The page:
Surprisingly, Spaniards did not know much about the Hispanic Music (aka Latin Music in the Anglo countries) until a few decades ago.
Antonio Machin in the 40’s and 50’s and, several decades later, Celia Cruz and Ruben Blades did not prepare Spain for La Lambada of the Bolivian Los Kjarkas in the 80’s and the Dominican Juan Luis Guerra in the 90’s. They took the dancing floors of the nation by storm. Yes, the lyrics were in Spanish and they were easy and colourful but Spaniards just did not know how to dance to the sensuality and physicality of the new syncopated rhythms. For those having lived in the Americas, dancers in parties and concerts were embarrasing to watch for the most part.
A few priviledged Spanish musicians with unusual talent tried the crossover, and succeeded, before the masses even knew what was coming. Santiago Auseron went to Cuba and came back with the most brilliant collection of songs of sones and other sounds. Ketama mixed salsa and flamenco with inspiring results.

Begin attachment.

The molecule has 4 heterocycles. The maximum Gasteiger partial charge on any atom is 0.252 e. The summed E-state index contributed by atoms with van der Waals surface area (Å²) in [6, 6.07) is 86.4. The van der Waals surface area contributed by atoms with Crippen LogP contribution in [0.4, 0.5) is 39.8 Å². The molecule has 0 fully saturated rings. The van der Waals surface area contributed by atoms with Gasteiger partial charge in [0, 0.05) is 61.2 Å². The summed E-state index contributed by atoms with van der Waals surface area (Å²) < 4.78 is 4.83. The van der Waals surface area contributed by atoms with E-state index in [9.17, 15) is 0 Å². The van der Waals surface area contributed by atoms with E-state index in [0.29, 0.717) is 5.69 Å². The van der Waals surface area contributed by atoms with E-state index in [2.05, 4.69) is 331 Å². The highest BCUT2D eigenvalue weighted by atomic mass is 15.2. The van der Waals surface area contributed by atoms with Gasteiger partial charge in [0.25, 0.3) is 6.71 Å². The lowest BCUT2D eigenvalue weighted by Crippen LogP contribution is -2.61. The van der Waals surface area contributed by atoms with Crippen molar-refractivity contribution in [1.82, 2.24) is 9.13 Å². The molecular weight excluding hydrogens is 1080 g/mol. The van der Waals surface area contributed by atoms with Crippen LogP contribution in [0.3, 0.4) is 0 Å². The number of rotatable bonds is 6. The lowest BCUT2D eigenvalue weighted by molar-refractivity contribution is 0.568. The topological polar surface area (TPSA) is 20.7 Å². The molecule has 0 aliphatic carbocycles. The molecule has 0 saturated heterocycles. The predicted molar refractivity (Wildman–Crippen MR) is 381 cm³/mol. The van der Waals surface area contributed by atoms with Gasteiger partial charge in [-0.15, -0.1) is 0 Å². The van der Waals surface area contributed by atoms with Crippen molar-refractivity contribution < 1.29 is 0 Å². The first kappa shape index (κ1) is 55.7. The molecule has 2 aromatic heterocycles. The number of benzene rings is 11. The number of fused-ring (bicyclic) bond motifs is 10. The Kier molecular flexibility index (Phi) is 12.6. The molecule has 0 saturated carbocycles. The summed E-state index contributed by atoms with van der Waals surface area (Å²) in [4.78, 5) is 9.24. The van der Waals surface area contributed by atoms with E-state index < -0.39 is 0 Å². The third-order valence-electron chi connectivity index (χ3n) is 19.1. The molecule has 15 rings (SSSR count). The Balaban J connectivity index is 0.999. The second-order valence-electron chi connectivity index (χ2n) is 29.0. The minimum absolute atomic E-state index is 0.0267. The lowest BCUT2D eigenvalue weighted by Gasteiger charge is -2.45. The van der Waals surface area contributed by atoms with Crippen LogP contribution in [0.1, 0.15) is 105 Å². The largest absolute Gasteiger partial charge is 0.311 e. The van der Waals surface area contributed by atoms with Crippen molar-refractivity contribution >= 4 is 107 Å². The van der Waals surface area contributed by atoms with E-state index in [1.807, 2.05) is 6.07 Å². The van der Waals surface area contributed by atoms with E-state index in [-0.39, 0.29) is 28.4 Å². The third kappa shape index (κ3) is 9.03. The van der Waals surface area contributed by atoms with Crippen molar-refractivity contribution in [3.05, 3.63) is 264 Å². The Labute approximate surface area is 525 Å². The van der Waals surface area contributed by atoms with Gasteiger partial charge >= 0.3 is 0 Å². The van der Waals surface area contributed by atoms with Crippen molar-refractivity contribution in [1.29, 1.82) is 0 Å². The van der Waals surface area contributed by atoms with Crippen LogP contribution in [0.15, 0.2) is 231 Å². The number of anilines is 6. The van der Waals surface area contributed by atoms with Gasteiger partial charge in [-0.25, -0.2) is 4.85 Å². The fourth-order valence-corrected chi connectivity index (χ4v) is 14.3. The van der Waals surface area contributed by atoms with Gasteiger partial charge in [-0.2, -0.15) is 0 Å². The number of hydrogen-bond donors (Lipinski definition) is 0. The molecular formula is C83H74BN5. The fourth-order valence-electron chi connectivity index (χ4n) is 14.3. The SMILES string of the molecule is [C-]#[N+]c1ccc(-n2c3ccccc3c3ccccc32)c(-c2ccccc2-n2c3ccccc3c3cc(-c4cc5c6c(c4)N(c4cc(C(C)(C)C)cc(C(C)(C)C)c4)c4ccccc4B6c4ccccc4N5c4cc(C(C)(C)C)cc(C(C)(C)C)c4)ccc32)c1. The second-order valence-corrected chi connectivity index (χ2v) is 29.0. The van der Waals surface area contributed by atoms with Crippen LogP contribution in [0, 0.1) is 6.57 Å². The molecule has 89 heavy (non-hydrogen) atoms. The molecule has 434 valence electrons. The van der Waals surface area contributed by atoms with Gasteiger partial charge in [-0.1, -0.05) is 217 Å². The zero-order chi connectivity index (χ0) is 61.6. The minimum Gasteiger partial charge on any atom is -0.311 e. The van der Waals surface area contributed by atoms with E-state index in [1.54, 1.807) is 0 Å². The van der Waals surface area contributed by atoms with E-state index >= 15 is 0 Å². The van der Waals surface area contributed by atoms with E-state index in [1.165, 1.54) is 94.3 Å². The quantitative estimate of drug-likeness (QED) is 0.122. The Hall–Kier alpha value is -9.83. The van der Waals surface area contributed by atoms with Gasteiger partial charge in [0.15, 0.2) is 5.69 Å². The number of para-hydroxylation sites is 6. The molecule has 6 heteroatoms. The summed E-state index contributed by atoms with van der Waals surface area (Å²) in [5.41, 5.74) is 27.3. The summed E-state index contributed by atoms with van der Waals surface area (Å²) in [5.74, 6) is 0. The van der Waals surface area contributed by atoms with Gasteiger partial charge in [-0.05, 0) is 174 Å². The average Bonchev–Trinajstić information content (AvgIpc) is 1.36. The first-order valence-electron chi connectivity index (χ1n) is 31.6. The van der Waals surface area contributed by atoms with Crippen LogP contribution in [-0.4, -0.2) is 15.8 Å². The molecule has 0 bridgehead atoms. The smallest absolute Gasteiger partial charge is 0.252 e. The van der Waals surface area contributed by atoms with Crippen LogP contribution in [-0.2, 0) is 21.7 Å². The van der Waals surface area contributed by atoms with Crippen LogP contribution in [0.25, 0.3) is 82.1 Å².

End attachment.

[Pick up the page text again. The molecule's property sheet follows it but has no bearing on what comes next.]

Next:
Since then, every mainstream musician tries to add some tropical sounds to his/her repertoire. They usually confuse voluptuosity with singing very loud and energetically. Masses of immigrants from all over America brought the reggaton and hip hop to Spain in the early years of the new century.
Interest for the Latin music was renewed by a film director, Fernando Trueba, who shot a documentary about Carlinhos Brown, El milagro de Candeal, in Brazil.